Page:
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Viola Davis, Natalie Portman Inspire at L.A. March

Viola Davis
AP Photo/Jae C. Hong

Davis, a sexual assault survivor, says she speaks for the women who can't, and Portman says the anti-sexual violence movement "is the opposite of puritanical."

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Viola Davis, who got kudos for her inspiring Oscar acceptance speech last year, delivered another stirring one Saturday at the Los Angeles Women's March.

A survivor of sexual assault, Davis said, "I am speaking today not just for the #MeToos, because I was #MeToo, but when I raise my hand, I am aware of all the women who are still in silence. The women who are faceless. The women who don't have the money and don't have the constitution and who don't have the confidence and who don't have the images in our media that gives them a sense of self-worth enough to break their silence that is rooted in the shame of assault, that's rooted in the stigma of assault."

She also discussed the racist "Jim Crow" laws and invoked the words of Malcolm X and Martin Luther King Jr., the latter urging people who want justice to use their time constructively and move forward. "It is through human dedication and effort that we move forward," she said. "And then when we don't work, what happens is that time actually becomes an ally to the primitive forces of social stagnation. And the guardians of the status quo are in their oxygen tanks, keeping the old order alive."

Davis, who received the Best Supporting Actress Oscar for Fences, reminded the crowd that it is not enough just to cheer when someone says something inspiring at a rally. "It's about keeping it rolling when you go home."

Other celebrity speakers at the L.A. rally included actress Natalie Portman, who countered criticism that the uprising against sexual harassment and assault is trying to put a puritanical system in place. "The current system is puritanical," she said. "Men can do and say whatever they want, but women cannot. The current system inhibits women from expressing our desires, wants, and needs, and seeking our pleasure."

She went on to describe how, upon the opening of her first film, Leon: The Professional, about a young girl involved with a hit man, as a 13-year-old she opened her first piece of fan mail to find a man had penned a rape fantasy about her. She realized even at that age, that if she projected an image that highlighted her sexuality, she would not be safe - so she cultivated a bookish, "nerdy" persona, she said.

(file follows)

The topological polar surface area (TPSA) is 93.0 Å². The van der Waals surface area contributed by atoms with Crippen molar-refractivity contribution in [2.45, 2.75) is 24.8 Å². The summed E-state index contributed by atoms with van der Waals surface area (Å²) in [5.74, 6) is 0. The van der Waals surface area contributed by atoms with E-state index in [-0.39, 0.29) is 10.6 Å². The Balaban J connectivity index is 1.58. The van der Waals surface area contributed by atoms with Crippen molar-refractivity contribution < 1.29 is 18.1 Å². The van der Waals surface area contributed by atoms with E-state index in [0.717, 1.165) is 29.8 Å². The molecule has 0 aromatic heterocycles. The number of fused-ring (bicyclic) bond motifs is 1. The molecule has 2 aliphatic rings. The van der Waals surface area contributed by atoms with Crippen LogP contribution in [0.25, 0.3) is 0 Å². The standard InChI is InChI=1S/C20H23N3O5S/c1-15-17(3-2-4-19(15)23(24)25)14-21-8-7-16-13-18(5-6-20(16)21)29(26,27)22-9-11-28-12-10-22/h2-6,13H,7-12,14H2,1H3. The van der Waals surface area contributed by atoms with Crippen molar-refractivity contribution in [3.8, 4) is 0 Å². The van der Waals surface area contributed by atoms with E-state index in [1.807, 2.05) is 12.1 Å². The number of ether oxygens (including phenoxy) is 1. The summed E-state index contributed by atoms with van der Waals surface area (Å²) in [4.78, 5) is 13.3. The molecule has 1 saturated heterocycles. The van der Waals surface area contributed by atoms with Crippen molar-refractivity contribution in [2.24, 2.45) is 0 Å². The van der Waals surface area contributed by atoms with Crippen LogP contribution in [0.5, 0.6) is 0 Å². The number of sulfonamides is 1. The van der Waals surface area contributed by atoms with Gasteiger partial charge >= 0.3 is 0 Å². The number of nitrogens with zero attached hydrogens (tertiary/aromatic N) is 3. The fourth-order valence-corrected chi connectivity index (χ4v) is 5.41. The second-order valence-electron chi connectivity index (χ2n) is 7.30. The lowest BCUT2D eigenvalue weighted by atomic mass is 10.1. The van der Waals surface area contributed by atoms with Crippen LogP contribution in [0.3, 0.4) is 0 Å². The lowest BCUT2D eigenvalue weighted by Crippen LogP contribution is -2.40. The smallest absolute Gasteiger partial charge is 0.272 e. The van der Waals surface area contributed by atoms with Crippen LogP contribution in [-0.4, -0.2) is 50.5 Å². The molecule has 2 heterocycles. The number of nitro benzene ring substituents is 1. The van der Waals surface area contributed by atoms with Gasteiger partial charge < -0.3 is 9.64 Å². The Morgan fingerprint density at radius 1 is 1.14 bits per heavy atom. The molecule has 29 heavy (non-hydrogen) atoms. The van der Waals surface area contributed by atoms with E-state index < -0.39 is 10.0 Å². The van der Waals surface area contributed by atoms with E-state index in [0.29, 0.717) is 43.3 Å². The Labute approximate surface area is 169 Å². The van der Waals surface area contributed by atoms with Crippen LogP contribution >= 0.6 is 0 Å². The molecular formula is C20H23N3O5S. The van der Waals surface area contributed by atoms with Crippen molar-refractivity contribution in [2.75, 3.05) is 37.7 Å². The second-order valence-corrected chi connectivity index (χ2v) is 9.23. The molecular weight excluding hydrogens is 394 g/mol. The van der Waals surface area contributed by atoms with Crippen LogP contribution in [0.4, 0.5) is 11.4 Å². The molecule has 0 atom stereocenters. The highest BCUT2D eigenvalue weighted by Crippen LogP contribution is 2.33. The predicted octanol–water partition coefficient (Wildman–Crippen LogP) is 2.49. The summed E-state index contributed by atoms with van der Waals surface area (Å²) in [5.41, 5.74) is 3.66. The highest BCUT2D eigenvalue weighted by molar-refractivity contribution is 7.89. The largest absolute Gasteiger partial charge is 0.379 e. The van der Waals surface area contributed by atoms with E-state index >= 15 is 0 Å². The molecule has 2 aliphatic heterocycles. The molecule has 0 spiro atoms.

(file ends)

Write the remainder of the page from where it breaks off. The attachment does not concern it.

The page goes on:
The world women want to build is one in which they can wear what they want, say what they want, and express their desire without fearing for their physical safely, she said. "That world is the opposite of puritanical," she emphasized.

Another speaker was actress Scarlett Johannson, who said women are sometimes reluctant to speak out against sexual harassment because they've been conditioned to seek the approval of men. But this has to change, she said, and her new motto is "No more pandering."

Speakers from the entertainment industry also included Allison Janney, Tony Goldwyn, Elizabeth Banks, Adam Scott, Mary Steenburgen and husband Ted Danson, Sarah Hyland, Mila Kunis, Eva Longoria, Rob Reiner. Mayor Eric Garcetti addressed the crowd, and Idina Menzel, Rachel Platten, Melissa Etheridge, the Gay Men's Chorus of Los Angeles, and others gave musical performances.

Watch the speeches by Davis and Portman below.

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Trudy Ring

Trudy Ring is The Advocate’s senior politics editor and copy chief. She has been a reporter and editor for daily newspapers and LGBTQ+ weeklies/monthlies, trade magazines, and reference books. She is a political junkie who thinks even the wonkiest details are fascinating, and she always loves to see political candidates who are groundbreaking in some way. She enjoys writing about other topics as well, including religion (she’s interested in what people believe and why), literature, theater, and film. Trudy is a proud “old movie weirdo” and loves the Hollywood films of the 1930s and ’40s above all others. Other interests include classic rock music (Bruce Springsteen rules!) and history. Oh, and she was a Jeopardy! contestant back in 1998 and won two games. Not up there with Amy Schneider, but Trudy still takes pride in this achievement.
Trudy Ring is The Advocate’s senior politics editor and copy chief. She has been a reporter and editor for daily newspapers and LGBTQ+ weeklies/monthlies, trade magazines, and reference books. She is a political junkie who thinks even the wonkiest details are fascinating, and she always loves to see political candidates who are groundbreaking in some way. She enjoys writing about other topics as well, including religion (she’s interested in what people believe and why), literature, theater, and film. Trudy is a proud “old movie weirdo” and loves the Hollywood films of the 1930s and ’40s above all others. Other interests include classic rock music (Bruce Springsteen rules!) and history. Oh, and she was a Jeopardy! contestant back in 1998 and won two games. Not up there with Amy Schneider, but Trudy still takes pride in this achievement.